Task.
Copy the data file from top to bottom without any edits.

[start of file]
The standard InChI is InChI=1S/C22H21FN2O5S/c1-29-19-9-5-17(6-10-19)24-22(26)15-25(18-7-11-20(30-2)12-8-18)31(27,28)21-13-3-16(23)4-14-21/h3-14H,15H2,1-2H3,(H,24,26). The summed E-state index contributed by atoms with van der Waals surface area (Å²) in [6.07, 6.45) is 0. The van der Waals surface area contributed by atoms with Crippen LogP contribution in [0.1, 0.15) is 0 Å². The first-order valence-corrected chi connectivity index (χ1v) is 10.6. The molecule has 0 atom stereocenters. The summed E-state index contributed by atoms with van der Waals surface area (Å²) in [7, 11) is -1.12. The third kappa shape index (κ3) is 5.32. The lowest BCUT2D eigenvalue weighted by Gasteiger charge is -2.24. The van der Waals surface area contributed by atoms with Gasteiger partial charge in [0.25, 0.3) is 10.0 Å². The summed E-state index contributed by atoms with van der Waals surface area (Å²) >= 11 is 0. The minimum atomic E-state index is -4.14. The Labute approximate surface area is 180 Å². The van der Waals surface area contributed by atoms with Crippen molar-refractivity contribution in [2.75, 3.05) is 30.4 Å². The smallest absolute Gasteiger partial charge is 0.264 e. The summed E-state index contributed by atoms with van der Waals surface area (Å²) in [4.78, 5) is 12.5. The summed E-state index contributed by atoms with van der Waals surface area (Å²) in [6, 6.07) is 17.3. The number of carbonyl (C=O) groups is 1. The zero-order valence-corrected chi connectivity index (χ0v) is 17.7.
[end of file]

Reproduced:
The standard InChI is InChI=1S/C22H21FN2O5S/c1-29-19-9-5-17(6-10-19)24-22(26)15-25(18-7-11-20(30-2)12-8-18)31(27,28)21-13-3-16(23)4-14-21/h3-14H,15H2,1-2H3,(H,24,26). The summed E-state index contributed by atoms with van der Waals surface area (Å²) in [6.07, 6.45) is 0. The van der Waals surface area contributed by atoms with Crippen LogP contribution in [0.1, 0.15) is 0 Å². The first-order valence-corrected chi connectivity index (χ1v) is 10.6. The molecule has 0 atom stereocenters. The summed E-state index contributed by atoms with van der Waals surface area (Å²) in [7, 11) is -1.12. The third kappa shape index (κ3) is 5.32. The lowest BCUT2D eigenvalue weighted by Gasteiger charge is -2.24. The van der Waals surface area contributed by atoms with Gasteiger partial charge in [0.25, 0.3) is 10.0 Å². The summed E-state index contributed by atoms with van der Waals surface area (Å²) >= 11 is 0. The minimum atomic E-state index is -4.14. The Labute approximate surface area is 180 Å². The van der Waals surface area contributed by atoms with Crippen molar-refractivity contribution in [2.75, 3.05) is 30.4 Å². The smallest absolute Gasteiger partial charge is 0.264 e. The summed E-state index contributed by atoms with van der Waals surface area (Å²) in [4.78, 5) is 12.5. The summed E-state index contributed by atoms with van der Waals surface area (Å²) in [6, 6.07) is 17.3. The number of carbonyl (C=O) groups is 1. The zero-order valence-corrected chi connectivity index (χ0v) is 17.7.